|This article does not cite any references or sources. (July 2009)|
Wilnecote shown within Staffordshire
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|Sovereign state||United Kingdom|
|EU Parliament||West Midlands|
Wilnecote, previously called Willowencote (and known locally as 'Win-cut'), is an old coal mining, lime-burning and brick-making area centred on an ancient village on Watling Street. It has several public houses including "The Red Lion", "The Globe Inn", "The Centurion" (on the nearby Centurion Park industrial estate) and "The Queen's Head". A fifth, called the Sandyback Pub, closed in January 2009 and has since been reopened.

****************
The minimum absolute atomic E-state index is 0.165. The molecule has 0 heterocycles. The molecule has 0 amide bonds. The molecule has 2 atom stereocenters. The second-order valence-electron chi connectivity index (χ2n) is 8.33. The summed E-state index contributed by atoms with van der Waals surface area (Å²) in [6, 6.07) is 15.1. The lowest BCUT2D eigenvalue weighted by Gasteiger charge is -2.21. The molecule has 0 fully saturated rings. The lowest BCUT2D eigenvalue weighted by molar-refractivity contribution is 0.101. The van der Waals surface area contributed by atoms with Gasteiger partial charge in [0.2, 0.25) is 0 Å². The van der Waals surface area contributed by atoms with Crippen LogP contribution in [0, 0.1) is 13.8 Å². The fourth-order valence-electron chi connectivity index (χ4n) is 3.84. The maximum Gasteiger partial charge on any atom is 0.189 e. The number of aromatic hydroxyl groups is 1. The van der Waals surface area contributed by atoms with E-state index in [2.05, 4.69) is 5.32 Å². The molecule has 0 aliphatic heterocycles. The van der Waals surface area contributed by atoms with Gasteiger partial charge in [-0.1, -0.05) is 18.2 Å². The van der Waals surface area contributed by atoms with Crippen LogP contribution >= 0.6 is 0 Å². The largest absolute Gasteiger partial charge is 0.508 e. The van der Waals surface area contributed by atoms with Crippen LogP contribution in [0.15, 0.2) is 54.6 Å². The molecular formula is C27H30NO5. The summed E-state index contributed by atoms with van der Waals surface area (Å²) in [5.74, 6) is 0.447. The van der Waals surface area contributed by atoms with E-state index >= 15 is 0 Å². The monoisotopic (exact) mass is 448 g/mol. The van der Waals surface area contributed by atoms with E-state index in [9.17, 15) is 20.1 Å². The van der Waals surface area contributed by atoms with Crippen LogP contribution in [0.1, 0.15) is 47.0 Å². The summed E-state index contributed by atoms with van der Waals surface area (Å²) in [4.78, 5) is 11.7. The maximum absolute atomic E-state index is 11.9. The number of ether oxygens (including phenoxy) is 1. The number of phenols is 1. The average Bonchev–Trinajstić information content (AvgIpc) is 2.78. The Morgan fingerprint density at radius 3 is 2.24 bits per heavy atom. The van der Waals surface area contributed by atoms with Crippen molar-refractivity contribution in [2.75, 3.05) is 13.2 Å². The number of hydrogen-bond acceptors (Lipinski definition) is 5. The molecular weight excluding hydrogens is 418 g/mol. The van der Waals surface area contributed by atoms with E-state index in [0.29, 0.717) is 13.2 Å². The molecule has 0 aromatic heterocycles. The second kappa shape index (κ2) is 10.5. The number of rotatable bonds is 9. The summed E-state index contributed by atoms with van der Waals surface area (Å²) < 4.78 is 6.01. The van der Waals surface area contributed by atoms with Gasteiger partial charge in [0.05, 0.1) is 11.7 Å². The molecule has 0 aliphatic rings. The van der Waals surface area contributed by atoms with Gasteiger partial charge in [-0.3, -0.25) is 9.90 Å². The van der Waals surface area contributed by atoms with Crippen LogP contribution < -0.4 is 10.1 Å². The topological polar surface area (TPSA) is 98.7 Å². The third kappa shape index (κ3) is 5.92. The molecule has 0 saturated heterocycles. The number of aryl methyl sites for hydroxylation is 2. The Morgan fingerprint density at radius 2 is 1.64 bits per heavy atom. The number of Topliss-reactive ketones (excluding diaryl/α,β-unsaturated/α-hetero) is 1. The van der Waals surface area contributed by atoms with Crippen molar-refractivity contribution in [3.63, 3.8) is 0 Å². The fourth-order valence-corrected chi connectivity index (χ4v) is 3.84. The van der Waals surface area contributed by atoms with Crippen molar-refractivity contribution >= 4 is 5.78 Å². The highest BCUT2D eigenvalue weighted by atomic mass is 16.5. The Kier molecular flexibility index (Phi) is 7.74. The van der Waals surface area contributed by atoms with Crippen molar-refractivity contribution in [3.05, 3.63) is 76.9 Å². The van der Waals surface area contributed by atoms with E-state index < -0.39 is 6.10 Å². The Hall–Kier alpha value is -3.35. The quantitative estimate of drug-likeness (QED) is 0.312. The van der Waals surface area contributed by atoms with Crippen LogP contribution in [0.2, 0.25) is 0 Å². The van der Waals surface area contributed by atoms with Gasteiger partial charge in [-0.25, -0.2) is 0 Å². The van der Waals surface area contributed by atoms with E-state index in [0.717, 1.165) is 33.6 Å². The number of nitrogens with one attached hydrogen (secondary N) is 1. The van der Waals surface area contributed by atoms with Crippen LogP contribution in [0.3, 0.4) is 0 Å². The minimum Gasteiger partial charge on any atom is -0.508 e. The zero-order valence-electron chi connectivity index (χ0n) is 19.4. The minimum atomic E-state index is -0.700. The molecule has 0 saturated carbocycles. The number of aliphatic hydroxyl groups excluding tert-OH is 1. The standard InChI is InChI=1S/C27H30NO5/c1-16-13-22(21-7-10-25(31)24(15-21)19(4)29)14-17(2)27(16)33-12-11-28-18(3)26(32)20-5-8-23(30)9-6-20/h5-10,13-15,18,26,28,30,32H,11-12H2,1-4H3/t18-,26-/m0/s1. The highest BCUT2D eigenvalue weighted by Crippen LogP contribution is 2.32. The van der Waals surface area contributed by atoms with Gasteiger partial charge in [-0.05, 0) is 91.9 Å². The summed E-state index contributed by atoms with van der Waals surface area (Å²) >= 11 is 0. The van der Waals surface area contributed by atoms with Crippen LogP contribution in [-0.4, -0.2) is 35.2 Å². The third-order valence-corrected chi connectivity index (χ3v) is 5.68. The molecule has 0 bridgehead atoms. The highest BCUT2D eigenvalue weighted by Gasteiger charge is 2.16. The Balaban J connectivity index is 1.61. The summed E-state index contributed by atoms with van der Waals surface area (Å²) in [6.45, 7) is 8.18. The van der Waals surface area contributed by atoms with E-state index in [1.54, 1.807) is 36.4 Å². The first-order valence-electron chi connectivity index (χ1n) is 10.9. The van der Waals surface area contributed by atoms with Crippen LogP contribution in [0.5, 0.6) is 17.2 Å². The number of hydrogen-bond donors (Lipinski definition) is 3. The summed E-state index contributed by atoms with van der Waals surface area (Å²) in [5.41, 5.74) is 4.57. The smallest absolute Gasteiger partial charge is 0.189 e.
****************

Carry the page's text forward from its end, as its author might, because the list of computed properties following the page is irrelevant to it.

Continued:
The Holy Trinity Church, rebuilt in 1821, overlooks the village and is built on the Roman road 'Watling Street'. The church design is unusual, as the entrance is halfway down the side of the building, as opposed to the end of the church. This was a consequence of the unusual expansion of the church as the village flourished.
Famous people to live in Wilnecote include the anthropologist Iain Plimmer, renowned for his theory commonly known as the Plimmer theory.
Media related to Wilnecote at Wikimedia Commons